Psycho certainly helped shift the mood away from the monstrous fable towards something more strictly psychological, but Rosemary’s Baby found a new lease of life for gothic horror’s grand metaphors, transplanted now into the modern world: in a bustling city, or the idealised American marriage.

Exactly as Rosemary’s Baby begins, within the domestic bliss of Guy (John Cassavetes) and Rosemary Woodhouse (Mia Farrow) – that prescribed by the Sixties, in which a doe-eyed Rosemary dotes on her husband at every opportunity, expecting little in return.

Those traditions, of course, soon become a trap. As a pregnant Rosemary becomes increasingly controlled by those around her – her husband, her obstetrician, her neighbours – the full-on supernatural terror, in the reveal she’s a mere pawn in the scheme to birth Satan’s child, acts as the most extreme exaggeration of truth: women’s bodies are a constant battleground for control by others, whether they be politicians or satanists.

A theme which, depressingly, has never lost its relevance, but was born also out specific historical circumstances. Polanski’s adaptation stayed faithful to the point of preserving much of Levin’s dialogue intact; its underlying themes, too, which were concocted in a world in which women’s reproductive health had started to become a central political issue.

In 1960, the first oral contraceptive in the US was approved by the FDA. 1965’s Griswold v. Connecticut ended state laws that could restrict access to the pill. In 1975, Roe v. Wade legalised abortion nationwide. As women’s reproductive rights progressed, however, conservative Christianity inevitably reacted in fury: it’s within this tension that Rosemary’s Baby finds its otherworldly power.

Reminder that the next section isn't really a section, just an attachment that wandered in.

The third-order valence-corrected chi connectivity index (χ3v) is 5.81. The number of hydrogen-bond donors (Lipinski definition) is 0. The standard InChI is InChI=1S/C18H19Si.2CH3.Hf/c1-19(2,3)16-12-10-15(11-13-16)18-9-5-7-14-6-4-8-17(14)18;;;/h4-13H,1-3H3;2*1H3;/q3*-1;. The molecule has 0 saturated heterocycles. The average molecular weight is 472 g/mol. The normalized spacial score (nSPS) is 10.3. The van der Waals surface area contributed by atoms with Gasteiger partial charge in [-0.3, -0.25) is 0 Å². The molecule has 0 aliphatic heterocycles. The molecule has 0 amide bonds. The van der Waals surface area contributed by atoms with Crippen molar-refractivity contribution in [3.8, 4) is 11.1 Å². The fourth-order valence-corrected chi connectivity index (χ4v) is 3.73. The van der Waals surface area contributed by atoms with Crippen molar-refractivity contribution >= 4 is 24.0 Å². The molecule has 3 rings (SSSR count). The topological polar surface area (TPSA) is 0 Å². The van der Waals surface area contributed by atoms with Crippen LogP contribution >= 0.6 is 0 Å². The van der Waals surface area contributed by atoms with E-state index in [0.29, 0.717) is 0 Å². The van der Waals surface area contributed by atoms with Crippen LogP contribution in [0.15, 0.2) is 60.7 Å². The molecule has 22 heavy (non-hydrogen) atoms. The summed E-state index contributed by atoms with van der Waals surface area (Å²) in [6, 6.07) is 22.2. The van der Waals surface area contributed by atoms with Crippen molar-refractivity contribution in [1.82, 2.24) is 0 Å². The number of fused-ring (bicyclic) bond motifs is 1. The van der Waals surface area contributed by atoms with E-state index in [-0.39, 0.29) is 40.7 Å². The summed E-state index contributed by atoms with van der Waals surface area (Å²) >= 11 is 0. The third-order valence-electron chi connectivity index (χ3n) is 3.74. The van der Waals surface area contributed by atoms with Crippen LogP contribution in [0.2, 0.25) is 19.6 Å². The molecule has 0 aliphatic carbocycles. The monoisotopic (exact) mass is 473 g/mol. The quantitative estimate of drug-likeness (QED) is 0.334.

Gender and horror have always remained linked, and recent years have seen a growing cultural interest in the metaphorical implications of witchcraft, from Anna Biller’s reclamation of the narrative in 2016’s The Love Witch, to Robert Eggers’ The Witch in 2015, which delved into its long history of fear and oppression.

Yet, the way in which Rosemary’s Baby uses horror to reflect contemporary and social concerns has a far wider-reaching appeal, which may explain why it’s such a cornerstone for filmmakers today. Peele’s Get Out, for example, uses a similar technique of pushing the everyday experience of racism by black Americans to a point of supernatural exaggeration, as represented by the “sunken place”.

The metaphors of modern horror, however, are written largely within an atmosphere of acute paranoia; an uncertainty in what is truth, and what is fiction. This is what tortures the familial unit at the centre of Hereditary, or Daniel Kaluuya’s gas-lit Chris in Get Out.

And it’s key to the effectiveness of Rosemary’s Baby, which drew its notes heavily from the world around it. In the shadow of JFK’s assassination, the Vietnam War, the growing civil rights movement, the counterculture generation had begun to seriously question its elders, to question established structures, to challenge the message of collective unity spouted by the post-Second World War economic boom.

A divide directly reflected in Rosemary’s Baby itself, as the coven of satanists are all elders to the young, optimistic Woodhouses. Although, ironically, it was the rising distrust in conventional religion which spawned renewed interest in the black arts and witchcraft; in 1966, Anton LaVey founded the Church of Satan.

Paranoia is no less central to modern society, newly aggravated by advancing technology and the constant fear we are being watched, surveyed, and documented by our phones – though, in truth, we usually are. Another thing to distrust, however, and it’s no wonder that Charlie Brooker’s Black Mirror series, which gives sci-fi a distinctly horror edge, has found such immense popularity.

Fifty years down the line, Rosemary’s Baby remains a prevailing influence because of what it helped establish within the genre: a way to communicate everyday horror through supernatural metaphor, a way to capture the fears of a generation like lightning in a bottle. Filmmakers, in short, have returned to it so faithfully as an influence because of what it has to teach them: the modern language of terror.